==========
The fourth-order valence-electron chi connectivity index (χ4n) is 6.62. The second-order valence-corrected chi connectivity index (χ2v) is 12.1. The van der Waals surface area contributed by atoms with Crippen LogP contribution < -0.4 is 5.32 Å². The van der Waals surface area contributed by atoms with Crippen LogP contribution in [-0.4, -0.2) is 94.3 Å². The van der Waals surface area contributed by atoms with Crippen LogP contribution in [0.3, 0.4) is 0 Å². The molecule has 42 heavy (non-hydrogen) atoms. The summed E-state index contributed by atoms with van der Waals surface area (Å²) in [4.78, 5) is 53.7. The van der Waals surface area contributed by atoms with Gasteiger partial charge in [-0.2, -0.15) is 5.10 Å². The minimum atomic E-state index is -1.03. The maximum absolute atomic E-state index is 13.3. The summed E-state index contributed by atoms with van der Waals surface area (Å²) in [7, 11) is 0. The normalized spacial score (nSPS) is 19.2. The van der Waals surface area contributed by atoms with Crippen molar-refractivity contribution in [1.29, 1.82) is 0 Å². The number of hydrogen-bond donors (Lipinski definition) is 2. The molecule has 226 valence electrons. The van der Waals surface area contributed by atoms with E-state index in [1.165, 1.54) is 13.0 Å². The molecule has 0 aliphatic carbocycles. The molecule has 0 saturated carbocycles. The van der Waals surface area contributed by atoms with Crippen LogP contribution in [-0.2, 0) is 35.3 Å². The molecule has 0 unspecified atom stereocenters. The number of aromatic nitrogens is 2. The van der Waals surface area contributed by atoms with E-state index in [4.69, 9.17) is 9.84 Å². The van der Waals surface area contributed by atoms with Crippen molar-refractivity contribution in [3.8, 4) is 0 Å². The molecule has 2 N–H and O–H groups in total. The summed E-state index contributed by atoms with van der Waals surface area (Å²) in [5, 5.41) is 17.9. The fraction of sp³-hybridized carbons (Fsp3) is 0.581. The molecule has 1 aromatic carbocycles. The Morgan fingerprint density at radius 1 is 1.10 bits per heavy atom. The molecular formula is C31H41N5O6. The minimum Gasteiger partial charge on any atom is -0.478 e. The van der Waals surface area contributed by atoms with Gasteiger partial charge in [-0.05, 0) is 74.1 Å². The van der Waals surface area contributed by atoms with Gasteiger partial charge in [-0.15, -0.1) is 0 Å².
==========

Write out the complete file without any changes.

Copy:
The fourth-order valence-electron chi connectivity index (χ4n) is 6.62. The second-order valence-corrected chi connectivity index (χ2v) is 12.1. The van der Waals surface area contributed by atoms with Crippen LogP contribution < -0.4 is 5.32 Å². The van der Waals surface area contributed by atoms with Crippen LogP contribution in [-0.4, -0.2) is 94.3 Å². The van der Waals surface area contributed by atoms with Crippen LogP contribution in [0.3, 0.4) is 0 Å². The molecule has 42 heavy (non-hydrogen) atoms. The summed E-state index contributed by atoms with van der Waals surface area (Å²) in [4.78, 5) is 53.7. The van der Waals surface area contributed by atoms with Gasteiger partial charge in [-0.2, -0.15) is 5.10 Å². The minimum atomic E-state index is -1.03. The maximum absolute atomic E-state index is 13.3. The summed E-state index contributed by atoms with van der Waals surface area (Å²) in [7, 11) is 0. The normalized spacial score (nSPS) is 19.2. The van der Waals surface area contributed by atoms with Crippen molar-refractivity contribution in [1.29, 1.82) is 0 Å². The number of hydrogen-bond donors (Lipinski definition) is 2. The molecule has 226 valence electrons. The van der Waals surface area contributed by atoms with E-state index in [1.165, 1.54) is 13.0 Å². The molecule has 0 aliphatic carbocycles. The molecule has 0 saturated carbocycles. The van der Waals surface area contributed by atoms with Crippen LogP contribution in [-0.2, 0) is 35.3 Å². The molecule has 0 unspecified atom stereocenters. The number of aromatic nitrogens is 2. The van der Waals surface area contributed by atoms with E-state index in [4.69, 9.17) is 9.84 Å². The van der Waals surface area contributed by atoms with Crippen molar-refractivity contribution in [3.8, 4) is 0 Å². The molecule has 2 N–H and O–H groups in total. The summed E-state index contributed by atoms with van der Waals surface area (Å²) in [5, 5.41) is 17.9. The fraction of sp³-hybridized carbons (Fsp3) is 0.581. The molecule has 1 aromatic carbocycles. The Morgan fingerprint density at radius 1 is 1.10 bits per heavy atom. The molecular formula is C31H41N5O6. The minimum Gasteiger partial charge on any atom is -0.478 e. The van der Waals surface area contributed by atoms with Gasteiger partial charge in [-0.05, 0) is 74.1 Å². The van der Waals surface area contributed by atoms with Gasteiger partial charge in [-0.15, -0.1) is 0 Å².